Market Wire - US Price Pressures Increase, Pushing Yields and the Dollar Upward
Karl Schamotta, Chief Market Strategist: email@example.com
Price pressures are rising more quickly than expected in the United States, supporting the case for jumbo-sized hikes at coming Federal Reserve meetings. The Bureau of Labor Statistics' employment cost index climbed 1.4 percent on a non-seasonally adjusted, annualized basis in the first quarter, up 4.5 percent over a year earlier. Policymakers consider the index, a quarterly measure of wages and benefits paid by employers, a particularly accurate measure of underlying wage inflation because it is less affected by shifts in the composition of employment between high-wage and low-wage industries or between high- and low-wage occupations within industries - issues that have plagued other earnings data in the post-pandemic period.
Separate data from the Bureau of Economic Analysis showed the Fed’s preferred measure of inflation, the core personal consumption expenditures price index, decelerating to 5.2 percent in March relative to the prior year - down from the 5.4 percent gain recorded in February. Personal income rose 0.5 percent month over month. And household spending rose 1.1 percent as consumers kept their pocketbooks in the open and locked position - despite rising prices, political polarization, and the war in Ukraine.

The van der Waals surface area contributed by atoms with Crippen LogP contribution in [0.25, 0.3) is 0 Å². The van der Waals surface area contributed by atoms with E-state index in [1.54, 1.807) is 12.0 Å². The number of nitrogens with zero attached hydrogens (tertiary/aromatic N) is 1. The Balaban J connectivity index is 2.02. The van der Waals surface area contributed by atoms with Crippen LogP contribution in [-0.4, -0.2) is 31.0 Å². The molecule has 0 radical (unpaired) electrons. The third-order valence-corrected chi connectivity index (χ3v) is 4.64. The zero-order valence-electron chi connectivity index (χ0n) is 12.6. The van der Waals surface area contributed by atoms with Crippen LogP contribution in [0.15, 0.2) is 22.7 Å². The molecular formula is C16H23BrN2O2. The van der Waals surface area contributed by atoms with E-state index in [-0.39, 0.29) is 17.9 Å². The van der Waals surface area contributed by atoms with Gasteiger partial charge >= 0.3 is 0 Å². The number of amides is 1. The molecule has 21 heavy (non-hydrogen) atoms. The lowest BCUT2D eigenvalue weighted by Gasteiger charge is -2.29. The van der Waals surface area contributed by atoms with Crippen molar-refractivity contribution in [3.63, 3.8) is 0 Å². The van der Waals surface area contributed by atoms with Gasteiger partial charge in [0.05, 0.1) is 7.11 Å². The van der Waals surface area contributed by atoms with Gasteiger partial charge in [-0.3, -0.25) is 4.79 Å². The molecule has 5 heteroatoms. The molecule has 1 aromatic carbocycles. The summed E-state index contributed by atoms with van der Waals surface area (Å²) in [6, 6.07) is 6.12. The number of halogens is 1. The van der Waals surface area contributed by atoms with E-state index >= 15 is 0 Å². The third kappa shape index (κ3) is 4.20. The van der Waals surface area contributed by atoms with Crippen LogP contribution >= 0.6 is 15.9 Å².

Treasury yields and the dollar moved slightly higher on the print, with market pricing suggesting that investors expect Jerome Powell and his colleagues to raise rates by two full percentage points over the next four meetings.
The euro remains modestly stronger after first quarter gross domestic product and inflation prints provided more evidence of stagflationary dynamics in the common currency area - something that could force the European Central Bank to begin tightening policy in July. The bloc’s economy grew just 0.2 percent in the first three months of the year, while core inflation hit 3.5 percent year-over-year in April, with headline prices soaring 7.5 percent.
North of the 49th parallel, the Canadian economy grew 1.1 percent in February, beating expectations for a 0.8 percent expansion. Data from Statistics Canada showed broad-based gains in construction, food and accommodation, manufacturing, and resource extraction as the country emerged from lockdowns and responded to rising global demand.
A preliminary estimate for March suggested the economy could expand another 0.5 percent, adding further momentum to the Bank of Canada’s monetary tightening drive. The loonie strengthened modestly on the report as odds on a 50-basis point move at the June meeting neared the 100 percent mark.